In addition to the foregoing, OJP offers the following comments on certain statements or references in the OIG Draft Report that appear to be mistaken or incomplete.
On page iii, and elsewhere, the OIG Draft Report describes an October 2,2007, BJA policy memorandum as indicating that "any response" to an emergency call should be considered "nonroutine." This is an inaccurate description: The policy memorandum creates a rebuttable presumption, specifically by providing that "[r]esponding to an emergency call shall presumptively be treated as nonroutine."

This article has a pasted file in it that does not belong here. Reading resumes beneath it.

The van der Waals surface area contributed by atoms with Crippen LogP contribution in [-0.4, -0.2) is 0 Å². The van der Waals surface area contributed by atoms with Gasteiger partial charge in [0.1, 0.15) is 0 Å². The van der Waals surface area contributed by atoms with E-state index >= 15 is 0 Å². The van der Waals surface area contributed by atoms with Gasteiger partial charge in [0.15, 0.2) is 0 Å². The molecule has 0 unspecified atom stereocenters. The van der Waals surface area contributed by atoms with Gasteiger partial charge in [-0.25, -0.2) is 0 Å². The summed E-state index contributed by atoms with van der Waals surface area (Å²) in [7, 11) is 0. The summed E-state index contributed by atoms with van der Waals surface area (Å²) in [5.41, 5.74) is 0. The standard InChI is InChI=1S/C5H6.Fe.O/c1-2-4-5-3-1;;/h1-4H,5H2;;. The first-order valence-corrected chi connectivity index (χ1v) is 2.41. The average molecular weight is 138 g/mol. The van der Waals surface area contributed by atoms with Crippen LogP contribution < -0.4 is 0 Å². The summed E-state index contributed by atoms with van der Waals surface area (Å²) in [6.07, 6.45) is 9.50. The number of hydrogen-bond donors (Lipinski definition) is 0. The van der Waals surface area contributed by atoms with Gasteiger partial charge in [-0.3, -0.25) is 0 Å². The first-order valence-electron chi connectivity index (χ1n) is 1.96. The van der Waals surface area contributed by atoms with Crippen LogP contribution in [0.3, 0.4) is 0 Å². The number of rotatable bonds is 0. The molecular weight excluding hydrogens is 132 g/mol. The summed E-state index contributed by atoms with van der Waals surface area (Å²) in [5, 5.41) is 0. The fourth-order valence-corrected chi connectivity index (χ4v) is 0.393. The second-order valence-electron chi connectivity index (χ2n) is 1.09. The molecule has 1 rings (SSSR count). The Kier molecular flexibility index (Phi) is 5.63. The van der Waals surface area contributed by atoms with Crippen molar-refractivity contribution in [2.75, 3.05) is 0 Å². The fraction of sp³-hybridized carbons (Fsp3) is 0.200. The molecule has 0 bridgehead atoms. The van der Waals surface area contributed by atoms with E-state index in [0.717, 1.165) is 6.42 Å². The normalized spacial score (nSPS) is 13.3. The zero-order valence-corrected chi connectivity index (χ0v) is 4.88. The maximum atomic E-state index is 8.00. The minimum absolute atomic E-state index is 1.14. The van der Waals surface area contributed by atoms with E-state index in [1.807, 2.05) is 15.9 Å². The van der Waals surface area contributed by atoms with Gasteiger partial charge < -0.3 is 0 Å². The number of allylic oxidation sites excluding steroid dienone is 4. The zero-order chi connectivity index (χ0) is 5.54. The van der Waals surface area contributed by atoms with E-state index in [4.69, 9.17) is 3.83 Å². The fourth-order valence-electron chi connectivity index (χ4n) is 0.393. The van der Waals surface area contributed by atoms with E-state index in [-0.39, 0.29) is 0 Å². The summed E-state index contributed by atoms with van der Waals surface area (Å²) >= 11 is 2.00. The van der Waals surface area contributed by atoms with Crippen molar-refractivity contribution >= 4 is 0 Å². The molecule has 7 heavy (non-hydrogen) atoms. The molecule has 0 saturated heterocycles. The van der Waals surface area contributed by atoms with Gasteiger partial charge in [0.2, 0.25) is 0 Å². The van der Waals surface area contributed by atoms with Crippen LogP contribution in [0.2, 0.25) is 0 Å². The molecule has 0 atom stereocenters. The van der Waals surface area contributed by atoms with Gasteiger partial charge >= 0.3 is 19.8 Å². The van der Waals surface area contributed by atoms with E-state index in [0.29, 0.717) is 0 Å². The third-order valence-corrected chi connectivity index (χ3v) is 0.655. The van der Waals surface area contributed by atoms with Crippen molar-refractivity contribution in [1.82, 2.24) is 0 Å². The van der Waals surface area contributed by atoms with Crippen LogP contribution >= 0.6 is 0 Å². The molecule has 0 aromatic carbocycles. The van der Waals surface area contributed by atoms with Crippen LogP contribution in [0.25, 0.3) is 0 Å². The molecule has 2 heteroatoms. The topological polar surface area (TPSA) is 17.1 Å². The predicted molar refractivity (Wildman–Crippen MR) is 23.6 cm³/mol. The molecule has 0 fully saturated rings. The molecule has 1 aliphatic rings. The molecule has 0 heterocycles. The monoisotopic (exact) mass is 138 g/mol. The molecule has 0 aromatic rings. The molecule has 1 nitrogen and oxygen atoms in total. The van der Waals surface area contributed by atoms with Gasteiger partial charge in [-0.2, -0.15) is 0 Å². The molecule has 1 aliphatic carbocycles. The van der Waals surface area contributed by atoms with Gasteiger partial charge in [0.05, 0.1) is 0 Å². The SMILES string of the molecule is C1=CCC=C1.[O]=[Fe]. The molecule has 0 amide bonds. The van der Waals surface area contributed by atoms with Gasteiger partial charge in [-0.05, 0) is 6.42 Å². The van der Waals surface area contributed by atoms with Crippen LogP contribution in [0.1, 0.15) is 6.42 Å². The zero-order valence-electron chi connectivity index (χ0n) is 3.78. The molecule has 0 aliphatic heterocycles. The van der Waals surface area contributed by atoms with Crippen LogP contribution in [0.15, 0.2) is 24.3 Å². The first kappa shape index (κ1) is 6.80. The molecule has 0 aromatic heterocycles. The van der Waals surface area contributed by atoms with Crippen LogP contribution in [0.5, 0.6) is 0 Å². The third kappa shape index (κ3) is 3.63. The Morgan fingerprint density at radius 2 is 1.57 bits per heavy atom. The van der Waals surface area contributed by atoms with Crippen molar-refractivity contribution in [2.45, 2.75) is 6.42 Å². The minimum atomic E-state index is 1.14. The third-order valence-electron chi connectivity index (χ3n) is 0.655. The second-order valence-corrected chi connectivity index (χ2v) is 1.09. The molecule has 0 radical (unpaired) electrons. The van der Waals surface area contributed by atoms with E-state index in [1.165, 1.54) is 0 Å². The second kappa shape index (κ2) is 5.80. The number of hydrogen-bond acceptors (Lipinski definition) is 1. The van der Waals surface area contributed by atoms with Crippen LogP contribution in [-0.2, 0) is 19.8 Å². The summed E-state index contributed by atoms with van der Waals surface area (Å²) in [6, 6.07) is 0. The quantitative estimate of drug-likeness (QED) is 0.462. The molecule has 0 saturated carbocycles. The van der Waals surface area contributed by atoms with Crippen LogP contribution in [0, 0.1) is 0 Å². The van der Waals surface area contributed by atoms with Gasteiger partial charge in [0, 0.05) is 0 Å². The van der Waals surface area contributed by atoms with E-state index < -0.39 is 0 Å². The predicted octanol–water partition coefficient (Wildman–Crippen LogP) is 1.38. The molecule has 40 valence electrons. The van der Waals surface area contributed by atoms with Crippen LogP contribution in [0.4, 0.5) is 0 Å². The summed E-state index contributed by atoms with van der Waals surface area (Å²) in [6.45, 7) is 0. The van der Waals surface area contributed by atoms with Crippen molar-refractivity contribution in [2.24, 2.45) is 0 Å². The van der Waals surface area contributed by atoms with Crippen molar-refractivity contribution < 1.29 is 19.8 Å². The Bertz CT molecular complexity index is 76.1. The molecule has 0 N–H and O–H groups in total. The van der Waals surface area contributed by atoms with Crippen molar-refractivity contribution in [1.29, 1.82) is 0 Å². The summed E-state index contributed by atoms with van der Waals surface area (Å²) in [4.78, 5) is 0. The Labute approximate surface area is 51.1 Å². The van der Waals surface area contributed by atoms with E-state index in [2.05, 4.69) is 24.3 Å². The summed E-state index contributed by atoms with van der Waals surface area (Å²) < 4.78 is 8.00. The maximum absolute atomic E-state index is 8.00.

On page ix, the OIG Draft Report states that "'great physical exertion' [i]s required by the regulations." This term is nowhere found in the PSOB regulations.
On pages 1 -2, to the extent the bridge paragraph of the OIG Draft Report is intended to provide an accurate legal description of the HHA provisions, it is abbreviated and conflates several statutory requirements, and thus is inaccurate. For the presumption it establishes to be available, the HHA requires that the officer have suffered a heart attack or stroke within certain timeframes of engaging in a situation (or participated in a training exercise) that involved nonroutine stressful and strenuous physical public-safety activity, while on duty.